There are 109 journeys between London’s Tube stations that are quicker to walk. posted by qikipedia [02:00 PM Jul 6th, 2011]
For those who asked, here's the list of Tube journeys that are quicker to walk tinyurl.com/49jpn3 posted by qikipedia [02:11 PM Jul 6th, 2011]
Which was very kind of them. Indeed, this blog had 50% more visitors yesterday than it has ever had on any day ever, purely as a result of that second tweet. The only problem being that the first tweet wasn't quite the truth.
My list was blogged with a whole bunch of caveats attached. It was derivative, not definitive. It wasn't based on my research, it came from a TfL publication. Page 30 of Legible London's Yellow Book, to be precise, where there was a map subtitled "109 journeys between Tube Stations in central London are quicker to walk above-ground than to travel by tube". The official statistic covered only central London, not the whole of London, so the list was incomplete. The map only covered part of central London, more City than West End, so the list was incomplete. And even within the confines of the map, some blatantly walk-better journeys had been omitted. Where was Bayswater to Queensway, where was Park Royal to Hanger Lane, where was Chancery Lane to Farringdon? Not on the map, so not on my list. I even finished off my post by saying I hadn't counted the number of journeys on my list, but I bet it didn't make the requisite 109. And I was right, it didn't.
My list of "journeys where it was quicker to walk" was deficient because I'd only used one source. I should also have noticed this map from page 21 of Legible London's Wayfinding Study and used it to generate a more comprehensive selection. I missed out Latimer Road to White City, and Marylebone to Baker Street, and Paddington to Lancaster Gate, amongst many others. I should have included Edgware Road to Edgware Road, and Hammersmith to Hammersmith, because obviously it's quicker to walk and taking the tube's silly. And I never thought to include several outer London station pairs, like High Barnet to Cockfosters or Wimbledon to Morden, where the walk is really long but the journey via Zone 1 is even longer. I listed only 88 journeys, not 109, but it turns out there were dozens more.
Never mind, the 109 sounded convincing, so the folks at QI gave it credence by tweeting it. 109 is a very believable number, far more genuine-sounding than 108, far more trivia-tastic than 110. People will be sharing this 109 statistic with their friends, bunging it into pub quizzes, maybe even announcing it as fact on TV, purely because QI said it was true. Nobody bothered counting or checking, they simply believed something they'd seen on the internet and misquoted it.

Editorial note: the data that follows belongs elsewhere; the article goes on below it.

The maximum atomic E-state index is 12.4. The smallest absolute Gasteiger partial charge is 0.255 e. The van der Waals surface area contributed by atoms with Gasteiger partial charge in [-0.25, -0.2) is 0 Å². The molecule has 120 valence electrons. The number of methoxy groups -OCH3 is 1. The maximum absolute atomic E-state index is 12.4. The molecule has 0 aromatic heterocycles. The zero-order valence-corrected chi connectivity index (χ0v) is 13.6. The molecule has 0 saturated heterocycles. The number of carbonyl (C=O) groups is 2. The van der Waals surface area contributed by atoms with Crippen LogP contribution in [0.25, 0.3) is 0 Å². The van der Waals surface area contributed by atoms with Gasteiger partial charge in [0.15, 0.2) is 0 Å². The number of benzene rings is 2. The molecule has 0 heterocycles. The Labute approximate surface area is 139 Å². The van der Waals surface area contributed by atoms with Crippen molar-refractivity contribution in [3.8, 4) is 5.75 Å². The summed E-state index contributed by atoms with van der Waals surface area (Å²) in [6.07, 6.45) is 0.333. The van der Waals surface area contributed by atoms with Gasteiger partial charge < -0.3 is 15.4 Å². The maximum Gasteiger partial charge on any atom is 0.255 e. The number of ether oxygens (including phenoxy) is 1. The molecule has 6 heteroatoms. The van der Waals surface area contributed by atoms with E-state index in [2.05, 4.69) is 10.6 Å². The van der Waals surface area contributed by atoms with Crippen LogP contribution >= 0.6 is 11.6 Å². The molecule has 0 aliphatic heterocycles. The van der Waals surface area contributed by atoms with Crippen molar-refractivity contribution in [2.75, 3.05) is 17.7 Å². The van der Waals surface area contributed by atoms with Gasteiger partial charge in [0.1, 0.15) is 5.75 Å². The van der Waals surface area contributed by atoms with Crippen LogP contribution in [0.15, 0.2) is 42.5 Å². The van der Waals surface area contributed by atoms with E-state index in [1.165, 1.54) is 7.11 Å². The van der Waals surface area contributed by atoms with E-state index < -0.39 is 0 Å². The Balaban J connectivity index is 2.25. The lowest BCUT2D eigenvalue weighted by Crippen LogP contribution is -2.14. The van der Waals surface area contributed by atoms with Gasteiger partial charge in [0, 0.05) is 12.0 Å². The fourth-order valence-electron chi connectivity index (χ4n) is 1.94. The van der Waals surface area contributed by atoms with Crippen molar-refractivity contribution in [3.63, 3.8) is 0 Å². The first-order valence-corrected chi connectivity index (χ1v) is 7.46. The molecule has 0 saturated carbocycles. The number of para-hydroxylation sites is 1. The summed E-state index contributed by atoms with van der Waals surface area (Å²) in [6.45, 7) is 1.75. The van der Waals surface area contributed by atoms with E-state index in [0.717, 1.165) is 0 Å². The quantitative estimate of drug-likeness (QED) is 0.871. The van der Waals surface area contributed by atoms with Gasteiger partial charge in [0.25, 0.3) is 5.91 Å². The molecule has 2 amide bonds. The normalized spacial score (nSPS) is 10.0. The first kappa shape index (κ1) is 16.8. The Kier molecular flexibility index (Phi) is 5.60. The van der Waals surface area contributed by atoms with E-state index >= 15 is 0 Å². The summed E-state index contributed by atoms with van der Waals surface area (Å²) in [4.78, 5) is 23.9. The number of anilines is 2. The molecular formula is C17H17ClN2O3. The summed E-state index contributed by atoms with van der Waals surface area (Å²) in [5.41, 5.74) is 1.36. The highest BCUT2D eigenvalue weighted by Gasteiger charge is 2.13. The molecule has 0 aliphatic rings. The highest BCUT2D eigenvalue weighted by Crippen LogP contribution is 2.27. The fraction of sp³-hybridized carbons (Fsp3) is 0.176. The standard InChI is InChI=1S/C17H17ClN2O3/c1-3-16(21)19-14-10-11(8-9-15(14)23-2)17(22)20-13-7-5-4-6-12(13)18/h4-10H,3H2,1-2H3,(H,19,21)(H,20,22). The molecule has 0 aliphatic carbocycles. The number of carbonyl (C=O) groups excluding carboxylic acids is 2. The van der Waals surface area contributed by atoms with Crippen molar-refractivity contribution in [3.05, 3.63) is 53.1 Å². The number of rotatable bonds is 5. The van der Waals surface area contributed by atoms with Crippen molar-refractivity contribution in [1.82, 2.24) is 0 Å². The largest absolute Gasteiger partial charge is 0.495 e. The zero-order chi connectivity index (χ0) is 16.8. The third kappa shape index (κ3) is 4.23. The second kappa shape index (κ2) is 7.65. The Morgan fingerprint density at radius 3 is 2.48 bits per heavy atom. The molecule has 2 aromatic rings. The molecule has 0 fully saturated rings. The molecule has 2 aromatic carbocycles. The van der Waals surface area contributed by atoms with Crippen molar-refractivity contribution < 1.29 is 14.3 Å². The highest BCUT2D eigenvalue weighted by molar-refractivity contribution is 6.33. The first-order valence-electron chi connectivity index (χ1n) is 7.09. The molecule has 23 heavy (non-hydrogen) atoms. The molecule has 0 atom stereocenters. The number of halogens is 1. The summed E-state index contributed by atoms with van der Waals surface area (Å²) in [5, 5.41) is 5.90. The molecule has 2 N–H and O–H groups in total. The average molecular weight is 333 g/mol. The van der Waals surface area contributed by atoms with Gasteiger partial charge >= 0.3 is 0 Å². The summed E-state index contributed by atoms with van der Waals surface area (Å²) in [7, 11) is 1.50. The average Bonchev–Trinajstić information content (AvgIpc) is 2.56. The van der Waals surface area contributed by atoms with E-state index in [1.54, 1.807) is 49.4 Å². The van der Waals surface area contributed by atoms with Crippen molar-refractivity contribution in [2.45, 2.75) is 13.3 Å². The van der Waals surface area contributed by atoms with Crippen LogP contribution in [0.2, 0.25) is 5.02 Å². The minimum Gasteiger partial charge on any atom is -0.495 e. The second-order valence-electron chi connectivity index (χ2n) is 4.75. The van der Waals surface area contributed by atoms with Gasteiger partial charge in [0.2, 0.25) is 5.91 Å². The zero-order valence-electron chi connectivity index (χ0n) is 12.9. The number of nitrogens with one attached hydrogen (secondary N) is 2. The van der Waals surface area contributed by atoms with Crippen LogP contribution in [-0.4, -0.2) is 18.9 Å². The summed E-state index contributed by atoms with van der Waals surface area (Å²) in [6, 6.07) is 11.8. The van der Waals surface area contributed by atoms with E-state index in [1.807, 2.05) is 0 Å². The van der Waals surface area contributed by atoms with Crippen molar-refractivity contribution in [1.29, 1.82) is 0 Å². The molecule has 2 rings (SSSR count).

And that's how lies begin. Something somebody said, which wasn't wholly accurate in the first place, taken as gospel elsewhere. It's so easy to believe without questioning, but so important not to.
9pm update: Ooh, the QI elves have responded. They point out that they spotted "There are 109 journeys between London’s Tube stations that are quicker to walk" elsewhere, already with the key word "Central" missing. They say that they selected my blog as a back-up reference for their Twitter followers, which was terribly kind of them. And they point out (quite correctly) that if there are more than 109 journeys where it's quicker to walk, then there are also 109. That's not a lie, that's merely a subset of the truth. But by the same token I can assert that there are seven planets in the solar system, that there are two colours in the rainbow, and that there are 109 people living in London. Let's be honest, it's nigh impossible to assign a numerical value to this tube journey statistic. People walk at different speeds, trains run at different frequencies, so the whole thing's a subjective minefield. Let's simply agree that "There are more than 109 journeys between London’s Tube stations that are quicker to walk". And that's Quite Interesting, hell yes.